Millennials Make Mattress Brands Rethink Their Marketing

Mattress companies are increasingly shunning showrooms and are instead trying to capture millennials—who are likely looking to make their first big-ticket purchase in the category—by marketing with whimsical social-and-digital-first content.

Thanks to mattress-happy investors of years past that led an industry renaissance and prominence to e-commerce, the crowded, new-generation room now features the likes of Casper, Leesa, Purple, Tuft & Needle and Nest Bedding, among others.

According to IBISWorld, the mattresses market is a $14 billion a year industry. A figure that fat is nothing to sleep on, so brands in the space have been experiencing considerable share of voice by creating disruptive, out-of-the-box content and building digital-centric marketing to tap into a group looking for a good snooze—and some entertainment. It’s even created somewhat of a ripple effect to sister industries like linen, which have gone to such lengths like starting subscription-style bedding programs.

Joe Alexander, CEO and founder of Nest Bedding, a direct bed-in-a-box brand founded in 2012, told AListDaily that millennials are spurning traditional brands by buying from whichever company that the internet declares as “good.”

“To ignore millennials is to ignore the present and the future. These buyers are brand loyal—and they are fiercely loyal,” Alexander said. “We focus a lot of attention on brand building in social media. We call it ‘personality branding’ in that we have found that millennials love to see the human side of a brand. We create fun content while also communicating one-on-one with our base.”

To show that they’re a group of people just like them, Nest Bedding has marketed to millennials with a “professional napper” contest, set up a sleep line to have grandpa read bedtime stories and used influencers like model Lindsay Pelas and Silicon Valley actor Jimmy O. Yang to create quirky videos.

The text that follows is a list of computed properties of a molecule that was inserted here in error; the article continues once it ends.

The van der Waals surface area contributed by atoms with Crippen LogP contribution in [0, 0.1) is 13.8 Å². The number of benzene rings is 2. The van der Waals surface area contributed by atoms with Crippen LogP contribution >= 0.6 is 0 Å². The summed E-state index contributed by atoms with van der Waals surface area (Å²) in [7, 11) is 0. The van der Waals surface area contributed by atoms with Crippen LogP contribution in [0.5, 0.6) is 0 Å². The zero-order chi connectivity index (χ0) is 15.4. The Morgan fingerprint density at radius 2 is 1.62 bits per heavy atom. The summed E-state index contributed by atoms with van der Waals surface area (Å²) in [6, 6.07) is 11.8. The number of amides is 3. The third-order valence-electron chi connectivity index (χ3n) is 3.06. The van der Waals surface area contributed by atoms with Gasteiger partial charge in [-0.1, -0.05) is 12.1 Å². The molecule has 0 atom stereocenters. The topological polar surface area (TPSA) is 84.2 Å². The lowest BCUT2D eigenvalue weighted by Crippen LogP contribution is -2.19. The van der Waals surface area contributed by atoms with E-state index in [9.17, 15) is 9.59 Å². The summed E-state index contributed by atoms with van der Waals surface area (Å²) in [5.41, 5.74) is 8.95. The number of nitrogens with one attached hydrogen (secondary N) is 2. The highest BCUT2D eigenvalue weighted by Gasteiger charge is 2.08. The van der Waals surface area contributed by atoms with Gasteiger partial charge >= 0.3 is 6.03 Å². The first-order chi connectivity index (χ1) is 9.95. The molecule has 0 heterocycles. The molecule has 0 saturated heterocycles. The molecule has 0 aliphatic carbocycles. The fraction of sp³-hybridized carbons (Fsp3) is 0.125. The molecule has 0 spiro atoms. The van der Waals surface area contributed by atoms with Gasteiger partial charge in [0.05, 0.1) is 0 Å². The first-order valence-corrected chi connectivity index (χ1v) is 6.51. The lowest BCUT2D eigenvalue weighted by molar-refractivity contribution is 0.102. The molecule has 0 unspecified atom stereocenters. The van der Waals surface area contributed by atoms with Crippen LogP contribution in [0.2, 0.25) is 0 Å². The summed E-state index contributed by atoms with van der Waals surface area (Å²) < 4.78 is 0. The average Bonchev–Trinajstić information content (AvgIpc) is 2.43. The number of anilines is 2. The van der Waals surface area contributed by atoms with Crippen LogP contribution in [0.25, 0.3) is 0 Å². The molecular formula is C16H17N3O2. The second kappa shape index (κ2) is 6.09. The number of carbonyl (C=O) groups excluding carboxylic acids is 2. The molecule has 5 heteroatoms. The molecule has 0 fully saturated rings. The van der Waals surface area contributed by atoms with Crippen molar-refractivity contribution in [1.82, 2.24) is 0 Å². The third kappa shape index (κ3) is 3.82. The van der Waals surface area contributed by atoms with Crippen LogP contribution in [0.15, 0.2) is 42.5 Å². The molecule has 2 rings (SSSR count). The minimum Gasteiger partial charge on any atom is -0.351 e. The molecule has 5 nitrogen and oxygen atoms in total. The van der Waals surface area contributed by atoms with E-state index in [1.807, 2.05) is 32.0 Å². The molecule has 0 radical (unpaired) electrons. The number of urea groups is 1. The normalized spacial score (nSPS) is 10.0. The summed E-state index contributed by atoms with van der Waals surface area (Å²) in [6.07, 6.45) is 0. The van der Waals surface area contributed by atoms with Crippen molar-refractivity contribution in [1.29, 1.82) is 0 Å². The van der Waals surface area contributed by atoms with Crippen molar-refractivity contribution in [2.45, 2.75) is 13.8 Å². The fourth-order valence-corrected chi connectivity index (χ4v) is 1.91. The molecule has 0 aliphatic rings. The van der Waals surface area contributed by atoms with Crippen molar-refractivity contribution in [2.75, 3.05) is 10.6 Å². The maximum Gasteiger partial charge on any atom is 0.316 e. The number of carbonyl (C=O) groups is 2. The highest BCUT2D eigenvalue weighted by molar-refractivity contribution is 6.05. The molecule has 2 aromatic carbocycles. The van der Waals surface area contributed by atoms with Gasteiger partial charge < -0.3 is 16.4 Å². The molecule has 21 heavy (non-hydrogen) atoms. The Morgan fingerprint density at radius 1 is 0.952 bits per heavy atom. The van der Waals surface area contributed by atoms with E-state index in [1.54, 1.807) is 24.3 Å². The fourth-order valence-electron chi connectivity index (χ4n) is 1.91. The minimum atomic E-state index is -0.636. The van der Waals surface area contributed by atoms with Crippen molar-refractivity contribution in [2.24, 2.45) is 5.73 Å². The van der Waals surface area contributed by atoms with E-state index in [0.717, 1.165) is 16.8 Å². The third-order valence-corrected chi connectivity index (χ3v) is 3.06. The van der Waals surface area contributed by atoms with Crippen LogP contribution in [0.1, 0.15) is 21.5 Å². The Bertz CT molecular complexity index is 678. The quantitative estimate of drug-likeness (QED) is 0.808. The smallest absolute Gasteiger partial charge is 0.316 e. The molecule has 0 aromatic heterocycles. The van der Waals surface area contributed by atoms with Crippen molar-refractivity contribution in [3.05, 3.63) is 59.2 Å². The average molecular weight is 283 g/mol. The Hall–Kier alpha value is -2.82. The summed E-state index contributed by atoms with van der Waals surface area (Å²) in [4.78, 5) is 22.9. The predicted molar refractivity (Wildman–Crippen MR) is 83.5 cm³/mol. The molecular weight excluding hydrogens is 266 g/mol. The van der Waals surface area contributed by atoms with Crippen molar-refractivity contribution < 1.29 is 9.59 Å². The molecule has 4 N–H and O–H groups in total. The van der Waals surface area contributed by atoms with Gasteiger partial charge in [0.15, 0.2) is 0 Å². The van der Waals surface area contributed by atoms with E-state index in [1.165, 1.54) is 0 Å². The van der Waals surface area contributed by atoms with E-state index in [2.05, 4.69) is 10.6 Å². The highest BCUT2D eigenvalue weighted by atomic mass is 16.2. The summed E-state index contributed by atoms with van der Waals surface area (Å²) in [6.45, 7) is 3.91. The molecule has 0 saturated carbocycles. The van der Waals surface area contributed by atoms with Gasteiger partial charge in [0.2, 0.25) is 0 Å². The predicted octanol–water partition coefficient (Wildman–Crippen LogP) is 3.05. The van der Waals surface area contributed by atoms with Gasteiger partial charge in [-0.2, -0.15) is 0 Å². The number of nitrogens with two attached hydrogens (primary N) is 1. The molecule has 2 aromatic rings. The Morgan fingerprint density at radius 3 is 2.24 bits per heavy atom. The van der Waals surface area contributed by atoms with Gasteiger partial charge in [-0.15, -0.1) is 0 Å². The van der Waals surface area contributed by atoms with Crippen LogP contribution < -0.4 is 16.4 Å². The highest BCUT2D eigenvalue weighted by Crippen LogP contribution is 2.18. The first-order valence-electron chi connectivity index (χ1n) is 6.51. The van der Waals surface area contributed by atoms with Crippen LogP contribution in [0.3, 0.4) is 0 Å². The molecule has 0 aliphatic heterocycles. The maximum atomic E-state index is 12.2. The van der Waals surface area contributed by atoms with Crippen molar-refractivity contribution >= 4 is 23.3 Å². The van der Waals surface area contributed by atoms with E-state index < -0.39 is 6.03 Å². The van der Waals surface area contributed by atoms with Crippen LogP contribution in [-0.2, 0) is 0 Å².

“It gives us a fun force to interact with our base, and a familiar face to lead our brand online . . . This is much more credible than, say, paying a Kardashian to stand in front of your mattress box,” Alexander said. “Consumers want to be entertained. I think more brands are understanding that the new consumer is looking for experiences—not just products—and taking your products and making them experiences then communicating that experience is where you win in the new market.”

“Being genuine and in tune with your customer base is key. Shareable entertainment is a great and effective brand lure.” —Joe Alexander, CEO and founder of Nest Bedding

Earlier this month, Casper, which raised $170 million in June with plans to I.P.O., launched Woolly, a 96-page digital and print publication dedicated to sleep content. For $12 an issue, you can brush up on content relating to comfort, wellness and modern life in the McSweeney’s-made magazine. The caveat? There are no ads for Casper in the quarterly editions.

“A mattress company launching a print magazine isn’t the weirdest thing that’s happened in 2017, but it may be the most comfortable,” Casper wrote in its announcement.

Before that, Casper, which officially made its way to Target stores this year, maintained another form of content marketing with the sleep-focused, standalone online publication Van Winkle. Continuing its history of whimsical social marketing, the brand also tested “Staycation Story Hacks” this summer by encouraging brand loyalists to share experiences on Instagram or Snapchat Stories.

“Innovation has always been our catalyst for growth,” Philip Krim, CEO and co-founder of Casper, said at the time of their Series C funding. “As we look ahead to Casper’s next chapter, we see the future of sleep driven by unparalleled research and development, and an evolved consumer experience.”

Clever marketing is a different way to bring consumers into the brand without overtly saying “buy my product” and potentially driving people away.

Kerri Homsher, external communications specialist for Ikea, told AListDaily that since consumers are smarter than ever, the product and marketing efforts should be just as canny. That was the Danish retailer’s marketing strategy for the back-to-school season earlier this fall.

“In today’s digital media landscape and with how people consume content, understand the importance of giving people a reason to stop the thumb and engage—and then share,” Homsher said. “Consumers are much more likely to engage with a brand if they saw a recommendation from a friend, and many look to influencers as trustworthy sources, just like their friends.”